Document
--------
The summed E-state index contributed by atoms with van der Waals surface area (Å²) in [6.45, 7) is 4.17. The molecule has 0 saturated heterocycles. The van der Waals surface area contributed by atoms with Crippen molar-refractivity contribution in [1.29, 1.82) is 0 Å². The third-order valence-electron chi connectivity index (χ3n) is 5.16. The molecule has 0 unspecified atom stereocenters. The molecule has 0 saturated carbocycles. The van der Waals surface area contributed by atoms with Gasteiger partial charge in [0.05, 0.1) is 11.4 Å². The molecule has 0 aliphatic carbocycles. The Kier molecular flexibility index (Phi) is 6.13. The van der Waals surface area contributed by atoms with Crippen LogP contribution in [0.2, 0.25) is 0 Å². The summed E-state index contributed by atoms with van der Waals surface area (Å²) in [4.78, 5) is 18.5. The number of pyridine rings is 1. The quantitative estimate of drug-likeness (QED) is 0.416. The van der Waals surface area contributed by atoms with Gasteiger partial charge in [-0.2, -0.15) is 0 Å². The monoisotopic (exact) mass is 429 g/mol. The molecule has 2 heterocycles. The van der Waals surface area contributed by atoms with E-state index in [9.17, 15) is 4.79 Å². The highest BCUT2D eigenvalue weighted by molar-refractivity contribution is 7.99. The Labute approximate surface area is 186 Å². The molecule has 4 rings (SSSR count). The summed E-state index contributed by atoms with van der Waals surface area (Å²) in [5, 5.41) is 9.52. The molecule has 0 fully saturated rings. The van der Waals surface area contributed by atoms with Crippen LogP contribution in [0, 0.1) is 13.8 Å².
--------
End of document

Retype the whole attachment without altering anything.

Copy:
The summed E-state index contributed by atoms with van der Waals surface area (Å²) in [6.45, 7) is 4.17. The molecule has 0 saturated heterocycles. The van der Waals surface area contributed by atoms with Crippen molar-refractivity contribution in [1.29, 1.82) is 0 Å². The third-order valence-electron chi connectivity index (χ3n) is 5.16. The molecule has 0 unspecified atom stereocenters. The molecule has 0 saturated carbocycles. The van der Waals surface area contributed by atoms with Gasteiger partial charge in [0.05, 0.1) is 11.4 Å². The molecule has 0 aliphatic carbocycles. The Kier molecular flexibility index (Phi) is 6.13. The van der Waals surface area contributed by atoms with Crippen LogP contribution in [0.2, 0.25) is 0 Å². The summed E-state index contributed by atoms with van der Waals surface area (Å²) in [4.78, 5) is 18.5. The number of pyridine rings is 1. The quantitative estimate of drug-likeness (QED) is 0.416. The van der Waals surface area contributed by atoms with Gasteiger partial charge in [-0.2, -0.15) is 0 Å². The monoisotopic (exact) mass is 429 g/mol. The molecule has 2 heterocycles. The van der Waals surface area contributed by atoms with E-state index in [9.17, 15) is 4.79 Å². The highest BCUT2D eigenvalue weighted by molar-refractivity contribution is 7.99. The Labute approximate surface area is 186 Å². The molecule has 4 rings (SSSR count). The summed E-state index contributed by atoms with van der Waals surface area (Å²) in [5, 5.41) is 9.52. The molecule has 0 fully saturated rings. The van der Waals surface area contributed by atoms with Crippen LogP contribution in [0, 0.1) is 13.8 Å².